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WATCH: London Zookeepers Will Raise 'Genderless' Penguin Chick, But Can't Actually Say HOW

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Zookeepers at Sea Life London may be helping a same-sex penguin couple raise the world's first "genderless" penguin chick, but they aren't exactly clear on what it will mean to the chick, who will eventually exhibit gender-specific qualities, according to an interview with aquarium official Charlotte Barcas.

 

The Daily Wire and others reported Wednesday that Sea Life London has announced plans to raise an orphaned penguin chick, who was eventually adopted by a same-sex penguin couple, as a "genderless" animal, and are refusing to announce whether the chick, who is in possession of a set of sex organs, is male or female.

The Gentoo penguin chick, the aquarium said in a statement released earlier this week, "will be the first of its kind in the history of the famous London aquarium not to be characterized as male or female."

Social justice warriors hailed the development as a great leap forward in acceptance for "genderless" individuals and the notion that gender is somehow a "social construct" rather than dependent on the set of sex organs humans (and, apparently, other creatures) are assigned at conception.

For zookeepers at Sea Life London, the development is a chance to re-promote the pairing up of two male Gentoo penguins, Rocky and Marama, who bonded as a couple some time ago but took charge of an abandoned Gentoo penguin egg earlier in 2019. The chick hatched in early September and became the latest addition to the aquarium's penguin breeding group.

“What makes us really proud at the aquarium is the success of SEA LIFE London's Gentoo breeding program and the amazing job of same-sex penguins Rocky and Marama who took the chick under their wing and raised it as their own," Sea Life London announced.

But while that might be an achievement for the chick's human handlers, it's not exactly clear what being raised "genderless" means for the chick. According to reports, for now, it means that the chick will not be sexed or assigned a specific gender until adulthood, it won't be given a gender-specific name (as, apparently, most penguins are), and it will be tagged with a purple band, rather than a blue or pink band (the aquarium did not specify whether other penguins are tagged according to gender).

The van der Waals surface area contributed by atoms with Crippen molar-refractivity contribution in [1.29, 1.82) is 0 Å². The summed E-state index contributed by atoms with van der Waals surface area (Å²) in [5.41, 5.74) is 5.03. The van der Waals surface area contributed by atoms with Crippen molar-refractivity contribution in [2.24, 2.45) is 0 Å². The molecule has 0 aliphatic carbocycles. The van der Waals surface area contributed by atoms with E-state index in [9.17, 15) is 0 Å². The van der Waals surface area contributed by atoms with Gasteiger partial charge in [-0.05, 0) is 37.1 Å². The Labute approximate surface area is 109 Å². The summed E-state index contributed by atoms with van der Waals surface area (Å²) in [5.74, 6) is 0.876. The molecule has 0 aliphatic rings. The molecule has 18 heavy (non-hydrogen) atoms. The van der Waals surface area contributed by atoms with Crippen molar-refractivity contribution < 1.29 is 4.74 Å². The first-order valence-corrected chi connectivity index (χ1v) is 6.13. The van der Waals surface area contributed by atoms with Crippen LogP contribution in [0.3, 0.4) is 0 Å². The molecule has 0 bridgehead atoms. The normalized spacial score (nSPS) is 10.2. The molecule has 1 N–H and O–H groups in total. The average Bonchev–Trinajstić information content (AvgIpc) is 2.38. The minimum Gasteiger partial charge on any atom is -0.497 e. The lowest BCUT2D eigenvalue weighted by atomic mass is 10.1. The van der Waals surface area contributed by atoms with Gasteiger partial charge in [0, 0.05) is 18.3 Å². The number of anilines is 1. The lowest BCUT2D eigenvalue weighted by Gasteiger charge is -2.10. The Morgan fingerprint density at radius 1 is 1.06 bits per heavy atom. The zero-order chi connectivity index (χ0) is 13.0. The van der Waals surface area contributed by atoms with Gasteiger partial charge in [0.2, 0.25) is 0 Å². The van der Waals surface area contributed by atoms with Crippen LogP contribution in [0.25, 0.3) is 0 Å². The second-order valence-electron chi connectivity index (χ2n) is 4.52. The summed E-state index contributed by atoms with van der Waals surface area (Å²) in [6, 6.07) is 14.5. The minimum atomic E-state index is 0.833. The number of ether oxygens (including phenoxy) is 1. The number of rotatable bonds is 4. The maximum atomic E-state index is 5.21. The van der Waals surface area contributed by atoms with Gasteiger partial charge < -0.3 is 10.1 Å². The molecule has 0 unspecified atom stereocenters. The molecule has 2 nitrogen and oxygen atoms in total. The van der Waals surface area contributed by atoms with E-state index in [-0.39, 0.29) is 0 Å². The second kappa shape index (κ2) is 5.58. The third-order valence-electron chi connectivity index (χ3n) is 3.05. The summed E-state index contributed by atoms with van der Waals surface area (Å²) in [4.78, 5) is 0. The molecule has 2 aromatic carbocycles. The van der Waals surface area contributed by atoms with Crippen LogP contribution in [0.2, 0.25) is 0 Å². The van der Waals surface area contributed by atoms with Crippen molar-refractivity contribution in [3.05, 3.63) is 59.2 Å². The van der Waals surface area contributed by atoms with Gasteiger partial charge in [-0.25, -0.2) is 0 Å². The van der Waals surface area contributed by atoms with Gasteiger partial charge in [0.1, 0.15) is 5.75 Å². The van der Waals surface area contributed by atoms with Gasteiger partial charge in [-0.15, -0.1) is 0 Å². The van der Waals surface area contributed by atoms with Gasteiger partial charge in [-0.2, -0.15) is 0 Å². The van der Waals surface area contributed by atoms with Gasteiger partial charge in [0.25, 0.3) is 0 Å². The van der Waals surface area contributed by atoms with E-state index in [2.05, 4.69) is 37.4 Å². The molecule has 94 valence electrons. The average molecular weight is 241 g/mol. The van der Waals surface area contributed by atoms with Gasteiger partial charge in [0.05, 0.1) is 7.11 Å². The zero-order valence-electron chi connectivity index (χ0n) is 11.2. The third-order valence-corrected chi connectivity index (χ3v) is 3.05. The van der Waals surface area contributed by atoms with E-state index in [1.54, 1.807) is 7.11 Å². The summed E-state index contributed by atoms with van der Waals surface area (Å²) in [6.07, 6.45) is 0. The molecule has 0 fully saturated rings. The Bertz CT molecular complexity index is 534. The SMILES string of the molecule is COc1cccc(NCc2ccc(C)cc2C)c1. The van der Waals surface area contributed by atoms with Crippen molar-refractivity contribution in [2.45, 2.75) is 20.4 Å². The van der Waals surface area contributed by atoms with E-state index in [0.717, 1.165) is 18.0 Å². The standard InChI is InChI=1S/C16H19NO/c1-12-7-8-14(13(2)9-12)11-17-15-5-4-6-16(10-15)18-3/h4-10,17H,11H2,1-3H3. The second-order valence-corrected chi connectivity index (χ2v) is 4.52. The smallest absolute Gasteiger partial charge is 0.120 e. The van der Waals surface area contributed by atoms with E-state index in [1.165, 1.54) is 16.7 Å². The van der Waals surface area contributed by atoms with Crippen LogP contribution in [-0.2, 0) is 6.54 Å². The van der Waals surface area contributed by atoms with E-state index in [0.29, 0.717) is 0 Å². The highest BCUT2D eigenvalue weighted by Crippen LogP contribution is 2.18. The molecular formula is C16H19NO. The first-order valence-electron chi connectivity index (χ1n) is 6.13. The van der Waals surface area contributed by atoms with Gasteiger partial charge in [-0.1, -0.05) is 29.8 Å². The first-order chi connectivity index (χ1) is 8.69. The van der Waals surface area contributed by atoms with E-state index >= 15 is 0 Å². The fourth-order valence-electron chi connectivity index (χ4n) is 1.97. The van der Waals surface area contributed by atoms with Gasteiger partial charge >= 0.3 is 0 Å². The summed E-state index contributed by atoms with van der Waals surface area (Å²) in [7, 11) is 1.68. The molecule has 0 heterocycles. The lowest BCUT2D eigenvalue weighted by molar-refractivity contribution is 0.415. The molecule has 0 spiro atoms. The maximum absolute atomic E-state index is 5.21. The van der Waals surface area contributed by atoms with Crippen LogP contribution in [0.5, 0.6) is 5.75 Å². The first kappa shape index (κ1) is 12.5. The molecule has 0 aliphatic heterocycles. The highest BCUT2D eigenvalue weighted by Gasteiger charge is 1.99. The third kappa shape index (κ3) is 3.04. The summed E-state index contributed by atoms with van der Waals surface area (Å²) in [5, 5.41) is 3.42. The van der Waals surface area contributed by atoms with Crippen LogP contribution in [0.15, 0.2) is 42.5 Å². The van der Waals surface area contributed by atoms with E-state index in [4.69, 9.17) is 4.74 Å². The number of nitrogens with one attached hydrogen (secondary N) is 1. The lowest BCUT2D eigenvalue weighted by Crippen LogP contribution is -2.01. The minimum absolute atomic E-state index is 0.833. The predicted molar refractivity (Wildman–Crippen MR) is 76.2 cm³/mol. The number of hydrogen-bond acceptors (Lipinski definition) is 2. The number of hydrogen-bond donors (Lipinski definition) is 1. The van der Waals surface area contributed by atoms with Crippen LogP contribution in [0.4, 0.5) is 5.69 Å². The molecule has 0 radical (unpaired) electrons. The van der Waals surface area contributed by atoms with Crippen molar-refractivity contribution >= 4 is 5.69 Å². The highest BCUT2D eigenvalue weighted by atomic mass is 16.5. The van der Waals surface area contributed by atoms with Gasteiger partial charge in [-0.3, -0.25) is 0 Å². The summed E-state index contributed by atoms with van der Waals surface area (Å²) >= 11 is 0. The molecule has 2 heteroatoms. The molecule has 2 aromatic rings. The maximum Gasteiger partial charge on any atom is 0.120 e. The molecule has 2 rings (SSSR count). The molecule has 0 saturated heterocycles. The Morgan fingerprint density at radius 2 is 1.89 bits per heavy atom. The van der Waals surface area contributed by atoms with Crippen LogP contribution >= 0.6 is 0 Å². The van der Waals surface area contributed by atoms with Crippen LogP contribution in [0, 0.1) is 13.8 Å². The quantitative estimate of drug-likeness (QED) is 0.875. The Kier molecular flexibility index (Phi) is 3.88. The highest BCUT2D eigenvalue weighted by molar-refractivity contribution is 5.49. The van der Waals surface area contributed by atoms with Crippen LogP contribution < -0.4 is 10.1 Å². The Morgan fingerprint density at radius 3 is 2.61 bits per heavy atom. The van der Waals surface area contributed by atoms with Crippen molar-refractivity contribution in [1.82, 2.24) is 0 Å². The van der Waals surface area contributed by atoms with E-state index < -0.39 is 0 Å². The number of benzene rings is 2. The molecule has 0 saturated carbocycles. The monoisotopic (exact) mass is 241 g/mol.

Initially, the aquarium also said that they believe the chick will grow into a gender and eventually exhibit gender-specific characteristics, particularly when the chick comes of age to mate. The aquarium seemed to indicate that this behavior — operating as non-gendered until adulthood and then "selecting" a gender of choice — is entirely normal for Gentoo penguins.

 

The zookeepers say they "decided it was more natural for the chick to grow and develop into a mature adult as genderless which is normal in the wild until they mature."

But that's not exactly true. The penguin chick has a gender, and more than likely, that gender will remain immutable as the chick grows into adulthood. It's either male or female. And that makes a big difference in the penguin's world. So, there's no way that the chick is truly "genderless" in the way, say, a woke college student exploring his/her/its own sexuality through pointless but expensive courses in gender theory might be. Penguins also take on very specific gender roles when it comes to laying eggs, and raising and nurturing their young.

When confronted with that reality, zookeeper Charlotte Barcas was at a loss as to explain exactly how the penguin, deemed genderless by humans, would even know it wasn't supposed to operate as either a girl or boy penguin.

WATCH:

 

Asked why they were raising the chick gender neutral, Barcas replied, “What we wanted to do with this chick was give guests an opportunity to meet that individual and learn about its personality without assigning it any sort of preconceived sort of gender roles."

Sure, sure. And how does she plan to make sure the penguin knows it's not supposed to conform to constricting, oppressive, outdated penguin gender roles? Well, she has no idea.

“It’s a really sort of difficult subject to navigate specifically,” Barcas said.

Sure.

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